At no point during the game was there a loading screen, aside from the beginning world, which introduces you to “Paradise City” with the music of Guns’N’Roses… so if you screw up or need to retry, you have to finish the game or try a new challenge.

Everything about Burnout Paradise was every new mechanic of the generation – “in-game” branding, open-world aesthetic, DLC practices that weren’t nickel-and-dimeing the audience, the need for expansive multiplayer, the need to have a game be about having fun with friends and exploring as a team (or being a jerk and taking down people so you can see their reaction seconds before the crash)

It’s not the most perfect game, but it did pave the ground for just about every title available, and while you see Need For Speed games every other year and other driving games trying to be like Burnout Paradise, nobody was able to do it better.


Oh, and Barack Obama used the game to sponsor his presidential campaign, so if that wasn’t a sign of “hope and change” and a game of the generation, I have no idea what is.

GBStv – Too Ahead Of It’s Time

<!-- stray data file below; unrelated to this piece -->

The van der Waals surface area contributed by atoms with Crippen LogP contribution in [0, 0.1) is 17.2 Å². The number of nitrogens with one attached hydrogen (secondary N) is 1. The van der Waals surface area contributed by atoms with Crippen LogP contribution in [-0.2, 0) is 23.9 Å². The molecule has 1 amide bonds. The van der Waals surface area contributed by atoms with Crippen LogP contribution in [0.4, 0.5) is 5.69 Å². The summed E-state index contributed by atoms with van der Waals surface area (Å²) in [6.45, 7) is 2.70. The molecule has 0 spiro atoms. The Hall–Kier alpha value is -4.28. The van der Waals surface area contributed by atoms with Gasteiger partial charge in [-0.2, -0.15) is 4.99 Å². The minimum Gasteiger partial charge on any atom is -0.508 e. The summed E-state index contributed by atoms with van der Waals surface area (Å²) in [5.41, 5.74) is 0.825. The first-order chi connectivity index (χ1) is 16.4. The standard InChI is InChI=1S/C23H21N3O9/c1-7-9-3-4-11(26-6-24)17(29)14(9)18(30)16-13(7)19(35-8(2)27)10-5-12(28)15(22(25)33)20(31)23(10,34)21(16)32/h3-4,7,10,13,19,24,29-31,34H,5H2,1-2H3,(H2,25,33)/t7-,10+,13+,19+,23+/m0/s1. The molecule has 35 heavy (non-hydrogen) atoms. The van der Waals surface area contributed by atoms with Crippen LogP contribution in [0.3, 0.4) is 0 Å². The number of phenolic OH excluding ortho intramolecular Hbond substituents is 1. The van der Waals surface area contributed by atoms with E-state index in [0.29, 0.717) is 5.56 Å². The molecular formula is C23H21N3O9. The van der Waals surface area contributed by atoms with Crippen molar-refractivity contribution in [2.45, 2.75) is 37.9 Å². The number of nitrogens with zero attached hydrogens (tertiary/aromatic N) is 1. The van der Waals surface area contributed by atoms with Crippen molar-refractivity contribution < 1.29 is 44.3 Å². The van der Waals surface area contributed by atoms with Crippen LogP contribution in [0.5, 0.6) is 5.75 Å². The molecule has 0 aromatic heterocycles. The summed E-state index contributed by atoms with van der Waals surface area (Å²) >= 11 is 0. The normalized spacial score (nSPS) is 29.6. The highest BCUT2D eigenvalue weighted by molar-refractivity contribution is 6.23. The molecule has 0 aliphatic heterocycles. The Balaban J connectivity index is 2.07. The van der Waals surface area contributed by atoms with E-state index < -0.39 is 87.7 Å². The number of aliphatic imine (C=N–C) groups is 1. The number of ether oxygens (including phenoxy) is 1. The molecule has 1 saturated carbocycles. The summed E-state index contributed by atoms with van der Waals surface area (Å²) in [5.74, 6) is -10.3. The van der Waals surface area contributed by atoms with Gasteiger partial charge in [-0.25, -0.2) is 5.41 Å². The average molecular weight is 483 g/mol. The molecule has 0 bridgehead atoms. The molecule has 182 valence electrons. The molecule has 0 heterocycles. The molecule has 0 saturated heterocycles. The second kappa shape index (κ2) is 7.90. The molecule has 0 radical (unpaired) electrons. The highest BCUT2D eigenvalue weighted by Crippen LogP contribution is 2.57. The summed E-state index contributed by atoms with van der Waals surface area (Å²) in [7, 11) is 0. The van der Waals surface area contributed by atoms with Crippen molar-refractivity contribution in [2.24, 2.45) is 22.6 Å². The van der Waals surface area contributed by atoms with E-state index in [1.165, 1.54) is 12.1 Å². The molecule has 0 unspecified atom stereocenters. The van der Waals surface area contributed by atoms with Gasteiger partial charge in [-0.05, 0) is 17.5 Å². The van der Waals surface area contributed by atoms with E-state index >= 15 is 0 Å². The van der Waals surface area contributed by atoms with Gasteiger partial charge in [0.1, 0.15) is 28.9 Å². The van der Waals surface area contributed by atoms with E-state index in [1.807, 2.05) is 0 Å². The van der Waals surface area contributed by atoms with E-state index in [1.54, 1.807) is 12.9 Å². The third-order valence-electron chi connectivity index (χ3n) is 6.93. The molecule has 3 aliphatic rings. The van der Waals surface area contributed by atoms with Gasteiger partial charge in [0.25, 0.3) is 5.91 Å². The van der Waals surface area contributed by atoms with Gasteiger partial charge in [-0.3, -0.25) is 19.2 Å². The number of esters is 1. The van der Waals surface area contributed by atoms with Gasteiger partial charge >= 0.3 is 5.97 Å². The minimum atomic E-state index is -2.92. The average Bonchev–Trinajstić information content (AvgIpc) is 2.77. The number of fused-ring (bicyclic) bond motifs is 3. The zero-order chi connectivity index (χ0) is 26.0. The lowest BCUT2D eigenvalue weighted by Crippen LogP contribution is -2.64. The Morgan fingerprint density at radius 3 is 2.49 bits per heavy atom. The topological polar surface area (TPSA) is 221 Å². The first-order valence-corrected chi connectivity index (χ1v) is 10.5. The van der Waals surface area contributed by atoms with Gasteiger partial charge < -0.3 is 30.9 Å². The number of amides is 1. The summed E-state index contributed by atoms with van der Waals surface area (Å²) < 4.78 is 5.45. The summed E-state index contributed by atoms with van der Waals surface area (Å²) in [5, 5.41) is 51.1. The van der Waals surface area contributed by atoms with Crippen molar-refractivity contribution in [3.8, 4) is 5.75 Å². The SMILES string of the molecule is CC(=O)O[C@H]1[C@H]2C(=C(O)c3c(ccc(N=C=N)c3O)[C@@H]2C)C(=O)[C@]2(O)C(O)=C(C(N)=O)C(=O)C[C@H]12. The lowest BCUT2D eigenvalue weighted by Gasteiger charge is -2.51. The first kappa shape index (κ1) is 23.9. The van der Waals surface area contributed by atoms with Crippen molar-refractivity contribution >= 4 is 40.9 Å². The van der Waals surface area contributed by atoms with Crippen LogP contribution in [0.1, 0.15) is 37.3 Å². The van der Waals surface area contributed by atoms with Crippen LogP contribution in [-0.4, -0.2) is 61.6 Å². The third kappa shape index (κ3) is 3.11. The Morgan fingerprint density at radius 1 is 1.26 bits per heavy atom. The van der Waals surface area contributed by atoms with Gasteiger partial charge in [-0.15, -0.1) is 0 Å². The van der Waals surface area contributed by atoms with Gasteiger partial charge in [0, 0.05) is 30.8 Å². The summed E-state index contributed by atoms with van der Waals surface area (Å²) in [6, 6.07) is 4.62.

Recently, Joel Hodgson is on Kickstarter raising money to create a new season of Mystery Science Theater 3000. This has come about due to a growing rise to the former series, including the special “Turkey Day” celebration they had last year from Shout Factory. The Turkey Day events are nothing new, Mystery Science Theater 3000 debuted on Thanksgiving, and quite frankly has always had some involvement on Thanksgiving.

But one of my most vivid memories actually came around the mid 2000s. Mystery Science Theater 3000 was off the air for good, not even reruns were broadcast on Sci-Fi. YouTube has yet become the powerhouse it was, and the only way to really watch it was through Kazaa or your torrent website of choice, but as a person who spent “:10bux:” to browse and post on a message board, I found a better solution – GBStv.